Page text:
NYLS took third place in the 31st Annual Domenick L. Gabrielli National Family Law Moot Court Competition hosted by Albany Law School from February 28 to March 2, 2019. NYLS’s powerhouse team of Elizabeth Harvell 2L and Caroline McGuire 2L was coached by Gabriella Castellano 2L.
The Gabrielli National Family Moot Court Competition focuses on current issues in the field of family law which lend themselves to challenging oral arguments and competition. This year’s problem was centered around whether the parents of a 14-year-old transgender child were medically negligent for refusing to provide the child with puberty-blocking treatments. The case also concerned the parents’ rights to block the child from visiting her grandparents, who were supportive of her gender identity.
“The problem is so interesting because it deals with an evolving area of the law,” Harvell said.
In addition to the team’s overall third-place win, McGuire was awarded Best Oralist.
“We’re a great team because we balance each other out,” Harvell said. “I’m a bit more relaxed, but Caroline has a propensity to be a little nervous in a competition setting. She has every reason to be confident—winning Best Oralist proves it.”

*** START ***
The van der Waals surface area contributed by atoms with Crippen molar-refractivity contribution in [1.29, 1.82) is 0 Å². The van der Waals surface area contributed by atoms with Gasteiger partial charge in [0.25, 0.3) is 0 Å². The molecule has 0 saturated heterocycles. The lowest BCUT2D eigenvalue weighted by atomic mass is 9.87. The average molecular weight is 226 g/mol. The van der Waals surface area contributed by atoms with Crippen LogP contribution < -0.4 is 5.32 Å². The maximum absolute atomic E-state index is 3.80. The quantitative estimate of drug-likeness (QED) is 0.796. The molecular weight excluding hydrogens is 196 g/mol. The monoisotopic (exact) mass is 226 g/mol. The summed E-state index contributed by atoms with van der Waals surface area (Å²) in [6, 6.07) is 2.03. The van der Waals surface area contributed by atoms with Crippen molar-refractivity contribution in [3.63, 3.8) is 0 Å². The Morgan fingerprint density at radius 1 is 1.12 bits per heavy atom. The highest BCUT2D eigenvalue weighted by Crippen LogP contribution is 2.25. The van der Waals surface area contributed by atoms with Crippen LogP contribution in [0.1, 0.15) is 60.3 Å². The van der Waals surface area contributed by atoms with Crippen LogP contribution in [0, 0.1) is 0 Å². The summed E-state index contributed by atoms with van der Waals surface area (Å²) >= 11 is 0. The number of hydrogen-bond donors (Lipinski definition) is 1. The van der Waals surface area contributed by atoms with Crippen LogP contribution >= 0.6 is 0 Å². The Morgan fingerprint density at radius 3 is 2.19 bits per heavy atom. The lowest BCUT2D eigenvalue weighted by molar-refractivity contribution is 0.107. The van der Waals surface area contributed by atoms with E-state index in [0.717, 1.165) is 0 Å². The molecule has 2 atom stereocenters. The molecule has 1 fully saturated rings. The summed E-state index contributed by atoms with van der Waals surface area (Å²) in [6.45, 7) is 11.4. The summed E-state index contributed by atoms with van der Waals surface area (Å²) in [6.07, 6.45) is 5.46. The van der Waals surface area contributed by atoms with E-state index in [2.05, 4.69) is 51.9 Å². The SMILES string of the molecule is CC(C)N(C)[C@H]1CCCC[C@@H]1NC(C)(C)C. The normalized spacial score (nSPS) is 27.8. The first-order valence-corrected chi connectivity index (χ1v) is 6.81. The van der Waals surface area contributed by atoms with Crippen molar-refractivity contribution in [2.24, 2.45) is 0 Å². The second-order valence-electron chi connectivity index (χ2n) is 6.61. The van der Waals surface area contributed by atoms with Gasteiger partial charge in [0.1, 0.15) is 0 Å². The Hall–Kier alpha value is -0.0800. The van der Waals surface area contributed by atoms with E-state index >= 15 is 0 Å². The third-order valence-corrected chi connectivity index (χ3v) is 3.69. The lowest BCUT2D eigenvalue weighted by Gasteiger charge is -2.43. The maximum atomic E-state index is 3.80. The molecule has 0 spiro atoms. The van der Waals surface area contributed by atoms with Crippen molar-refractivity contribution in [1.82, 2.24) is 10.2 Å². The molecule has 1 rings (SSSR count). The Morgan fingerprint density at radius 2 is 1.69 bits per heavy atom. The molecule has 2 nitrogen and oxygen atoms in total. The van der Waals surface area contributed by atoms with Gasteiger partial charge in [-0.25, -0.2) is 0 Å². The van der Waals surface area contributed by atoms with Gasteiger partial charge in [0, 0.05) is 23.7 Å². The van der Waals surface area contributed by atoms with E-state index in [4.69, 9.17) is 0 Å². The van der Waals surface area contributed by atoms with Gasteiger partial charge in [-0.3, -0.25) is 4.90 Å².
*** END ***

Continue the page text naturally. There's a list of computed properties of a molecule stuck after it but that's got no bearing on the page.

The team members credit their success to the leadership of NYLS Moot Court Faculty Advisor Ann Schofield Baker and the mentorship of NYLS Professors Susan Abraham and Richard Chused and alumni Shlomit Aroubas ’07 and John F. Ryan ’83, all of whom mooted the team throughout their preparation and provided constructive criticism.
“We worked eight to 10 hours a week for the past two months, so to see all that hard work pay off feels really great,” said McGuire. “It took a lot of molding, but with regular feedback we were able to refine our arguments and really impress the judges.”
This summer, while McGuire will intern with New York City Law Department’s Special Federal Litigation Division, Harvell will intern for a nearby matrimonial family law firm, applying the practical experience she’s gained.
“After the first round of the competition, every single bench included three family law judges from Albany and all over the region,” said Harvell. “It really helped me build confidence about appearing in front of family law judges, which is what I want to do for a living.”
“I am so impressed by this dedicated team of 2Ls who worked tirelessly to improve their oral argument skills, said Professor Baker. “I expect to see great things from them in the years to come!”
- Read about NYLS’s Children and the Law in Practice simulation course.
- Learn about the Diane Abbey Law Institute for Children and Families at NYLS.